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Belize to measure Iodine Intake in Children Print E-mail
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Thursday, 10 May 2018 00:00

The ministries of Health and of Education, in partnership with the Pan American Health Organization (PAHO), United Nations Children Emergency Fund (UNICEF), and Iodine Global Network, will be working together to carry out a survey. That survey will be used to measure and report on the levels of iodine in Belizean children. Belize is one of the nine Caribbean countries participating in the “Caribbean Region Urinary Iodine and Sodium Study 2018” project.

During this survey, approximately 400 children between the ages of 6 and 12 from four primary schools in the Belize, Stann Creek, and Corozal Districts will participate. Their height, weight, and head circumference will be measured and body fluid samples will be taken for laboratory testing and analysis. Officials from both ministries involved are in communication with the selected schools, teachers, and parents to share the details of the survey.

The study will be carried out from May 7-17 2018 and will be headed by the lead investigator, Professor Michael B. Zimmermann, MD of Swiss Federal Institute of Technology, Switzerland. According to the professor, “UNICEF and the ministry of health did a survey in 2015 that showed that two thirds of households in Belize were using iodized salt and one thirds was not. Iodine salt is the major source of iodine in the diet. That suggested not all households or children in Belize are getting adequate iodine. We’ll actually measure how much iodine they’re getting by measuring the iodine in the urine.” As a result of such, a urine sample will be taken from the participants of the survey. Parents need not worry as the professor describes that sample as “not very invasive”. “We’re not using any needles or anything that is going to harm the child. Urine is actually a waste product from the body. It is something very efficient and useful to see the level of iodine that’s in the child’s system. It’s nothing to be afraid of. We have our trained professional nurses that will be there and of course we welcome parents. They can feel free to come or send a guardian if they want to view.”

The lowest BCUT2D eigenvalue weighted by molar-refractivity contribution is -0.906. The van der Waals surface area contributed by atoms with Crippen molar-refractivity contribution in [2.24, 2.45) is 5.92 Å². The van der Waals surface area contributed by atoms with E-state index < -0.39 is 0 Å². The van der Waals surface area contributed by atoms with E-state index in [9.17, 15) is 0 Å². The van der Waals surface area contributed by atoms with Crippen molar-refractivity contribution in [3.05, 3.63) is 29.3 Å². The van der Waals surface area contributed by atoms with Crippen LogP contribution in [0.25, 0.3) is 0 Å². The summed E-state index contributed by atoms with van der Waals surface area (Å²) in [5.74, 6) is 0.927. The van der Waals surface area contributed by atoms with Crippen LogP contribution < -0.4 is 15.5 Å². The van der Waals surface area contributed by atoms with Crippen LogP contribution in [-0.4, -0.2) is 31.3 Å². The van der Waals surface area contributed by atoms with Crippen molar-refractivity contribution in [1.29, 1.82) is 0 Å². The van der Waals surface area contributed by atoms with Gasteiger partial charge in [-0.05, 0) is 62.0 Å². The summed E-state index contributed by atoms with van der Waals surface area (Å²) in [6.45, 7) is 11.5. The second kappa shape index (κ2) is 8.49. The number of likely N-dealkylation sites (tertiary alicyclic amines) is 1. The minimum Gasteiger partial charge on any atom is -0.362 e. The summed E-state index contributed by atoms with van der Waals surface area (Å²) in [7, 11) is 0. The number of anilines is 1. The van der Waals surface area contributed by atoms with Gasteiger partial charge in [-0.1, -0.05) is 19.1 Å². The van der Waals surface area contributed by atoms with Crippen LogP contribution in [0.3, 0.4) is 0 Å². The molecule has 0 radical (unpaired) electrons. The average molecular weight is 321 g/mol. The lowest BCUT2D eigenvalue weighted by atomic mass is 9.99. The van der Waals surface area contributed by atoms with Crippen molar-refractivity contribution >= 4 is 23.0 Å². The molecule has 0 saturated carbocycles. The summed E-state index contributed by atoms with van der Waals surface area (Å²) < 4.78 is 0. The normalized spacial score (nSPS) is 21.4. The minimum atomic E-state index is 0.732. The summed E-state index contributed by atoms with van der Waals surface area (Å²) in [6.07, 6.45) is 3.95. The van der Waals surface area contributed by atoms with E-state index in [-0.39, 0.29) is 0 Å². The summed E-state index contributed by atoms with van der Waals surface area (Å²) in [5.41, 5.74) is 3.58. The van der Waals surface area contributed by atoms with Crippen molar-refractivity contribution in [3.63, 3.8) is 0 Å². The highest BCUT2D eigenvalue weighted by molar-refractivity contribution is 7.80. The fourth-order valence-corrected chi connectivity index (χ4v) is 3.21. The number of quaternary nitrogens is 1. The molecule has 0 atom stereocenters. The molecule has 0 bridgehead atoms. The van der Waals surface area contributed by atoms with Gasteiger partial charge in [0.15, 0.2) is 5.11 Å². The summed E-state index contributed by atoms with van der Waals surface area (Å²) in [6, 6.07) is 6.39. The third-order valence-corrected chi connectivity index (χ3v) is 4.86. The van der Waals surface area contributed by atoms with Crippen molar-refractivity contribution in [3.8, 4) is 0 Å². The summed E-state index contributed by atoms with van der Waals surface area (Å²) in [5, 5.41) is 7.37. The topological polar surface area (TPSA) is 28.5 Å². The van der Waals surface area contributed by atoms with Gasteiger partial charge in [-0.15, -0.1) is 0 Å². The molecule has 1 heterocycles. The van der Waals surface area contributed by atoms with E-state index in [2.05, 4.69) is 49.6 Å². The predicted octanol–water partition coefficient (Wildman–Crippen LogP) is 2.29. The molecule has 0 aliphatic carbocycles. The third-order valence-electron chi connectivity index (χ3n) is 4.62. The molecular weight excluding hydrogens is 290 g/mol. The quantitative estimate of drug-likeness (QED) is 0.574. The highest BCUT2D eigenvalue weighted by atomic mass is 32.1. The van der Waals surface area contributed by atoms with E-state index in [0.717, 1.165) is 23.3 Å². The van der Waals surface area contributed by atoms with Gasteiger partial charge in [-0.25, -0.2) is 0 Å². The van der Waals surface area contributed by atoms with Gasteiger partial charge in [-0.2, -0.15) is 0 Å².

Iodine is a necessary nutrient needed for the functioning of the thyroid gland and brain development. It is also an essential nutrient during pregnancy and infancy. Because the body does not make iodine, it must be gotten through food. An iodine deficiency can lead to mental disabilities, goiter, and slow metabolism. Because of its necessity in brain development, a child who is mildly iodine deficient may have an IQ drop of around 3 to 5 points. The child’s attention span, memory, concentration, and overall performance are negatively affected when they are deficient in iodine.

According to Robyn Daly, Nutritionist, Ministry of Health, it is expected that Belize will have only a mild deficiency: “We don’t expect severe deficiency from our children. Why? Because we live near the Caribbean Sea, we eat a lot of sea food. Our past study had shown that 65% of homes are using iodized salt and there are many foods such as milk, eggs, yogurt, dairy products and also a couple fruits that have in iodine. I think that we do have enough consumption of foods in iodine and we’re using mostly iodized salt. The survey will confirm to us if our consumptions are right.”  She adds, “If we find deficiencies, if it’s mild to moderate they can be corrected with just a basic intervention of getting more iodine into the diet. From there we can know how severe of mild the deficiency is by a country perspective where Belize is as it pertains to children and iodine content.”

The survey samples will be sent to Switzerland where analyses will be done. The results are expected to be back in Belize in two and a half months.

Last Updated on Thursday, 10 May 2018 13:08